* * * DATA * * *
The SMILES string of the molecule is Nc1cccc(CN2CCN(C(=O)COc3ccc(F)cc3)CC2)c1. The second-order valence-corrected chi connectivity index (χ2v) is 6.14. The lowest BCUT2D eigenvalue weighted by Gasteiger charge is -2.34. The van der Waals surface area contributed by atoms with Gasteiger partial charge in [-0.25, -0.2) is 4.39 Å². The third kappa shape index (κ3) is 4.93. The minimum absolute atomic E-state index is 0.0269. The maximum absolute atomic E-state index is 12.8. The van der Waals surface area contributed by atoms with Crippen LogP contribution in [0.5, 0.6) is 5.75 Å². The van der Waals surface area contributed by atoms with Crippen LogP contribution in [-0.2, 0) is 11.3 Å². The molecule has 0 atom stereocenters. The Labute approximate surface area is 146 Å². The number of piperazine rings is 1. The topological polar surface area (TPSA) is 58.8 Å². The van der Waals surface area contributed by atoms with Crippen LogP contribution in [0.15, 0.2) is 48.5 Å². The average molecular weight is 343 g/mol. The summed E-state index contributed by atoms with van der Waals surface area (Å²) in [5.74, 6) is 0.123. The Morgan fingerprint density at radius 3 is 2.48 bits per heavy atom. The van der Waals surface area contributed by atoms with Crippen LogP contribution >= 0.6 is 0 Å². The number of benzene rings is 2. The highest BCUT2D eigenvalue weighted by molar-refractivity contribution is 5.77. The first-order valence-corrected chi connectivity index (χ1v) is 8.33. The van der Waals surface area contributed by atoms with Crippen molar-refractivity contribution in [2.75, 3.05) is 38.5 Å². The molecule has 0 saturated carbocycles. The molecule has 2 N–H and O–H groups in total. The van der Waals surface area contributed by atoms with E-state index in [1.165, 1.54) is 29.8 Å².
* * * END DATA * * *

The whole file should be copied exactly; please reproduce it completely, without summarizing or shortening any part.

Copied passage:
The SMILES string of the molecule is Nc1cccc(CN2CCN(C(=O)COc3ccc(F)cc3)CC2)c1. The second-order valence-corrected chi connectivity index (χ2v) is 6.14. The lowest BCUT2D eigenvalue weighted by Gasteiger charge is -2.34. The van der Waals surface area contributed by atoms with Gasteiger partial charge in [-0.25, -0.2) is 4.39 Å². The third kappa shape index (κ3) is 4.93. The minimum absolute atomic E-state index is 0.0269. The maximum absolute atomic E-state index is 12.8. The van der Waals surface area contributed by atoms with Crippen LogP contribution in [0.5, 0.6) is 5.75 Å². The van der Waals surface area contributed by atoms with Crippen LogP contribution in [-0.2, 0) is 11.3 Å². The molecule has 0 atom stereocenters. The Labute approximate surface area is 146 Å². The number of piperazine rings is 1. The topological polar surface area (TPSA) is 58.8 Å². The van der Waals surface area contributed by atoms with Crippen LogP contribution in [0.15, 0.2) is 48.5 Å². The average molecular weight is 343 g/mol. The summed E-state index contributed by atoms with van der Waals surface area (Å²) in [5.74, 6) is 0.123. The Morgan fingerprint density at radius 3 is 2.48 bits per heavy atom. The van der Waals surface area contributed by atoms with Crippen LogP contribution >= 0.6 is 0 Å². The number of benzene rings is 2. The highest BCUT2D eigenvalue weighted by molar-refractivity contribution is 5.77. The first-order valence-corrected chi connectivity index (χ1v) is 8.33. The van der Waals surface area contributed by atoms with Crippen molar-refractivity contribution in [2.75, 3.05) is 38.5 Å². The molecule has 0 saturated carbocycles. The molecule has 2 N–H and O–H groups in total. The van der Waals surface area contributed by atoms with E-state index in [1.165, 1.54) is 29.8 Å².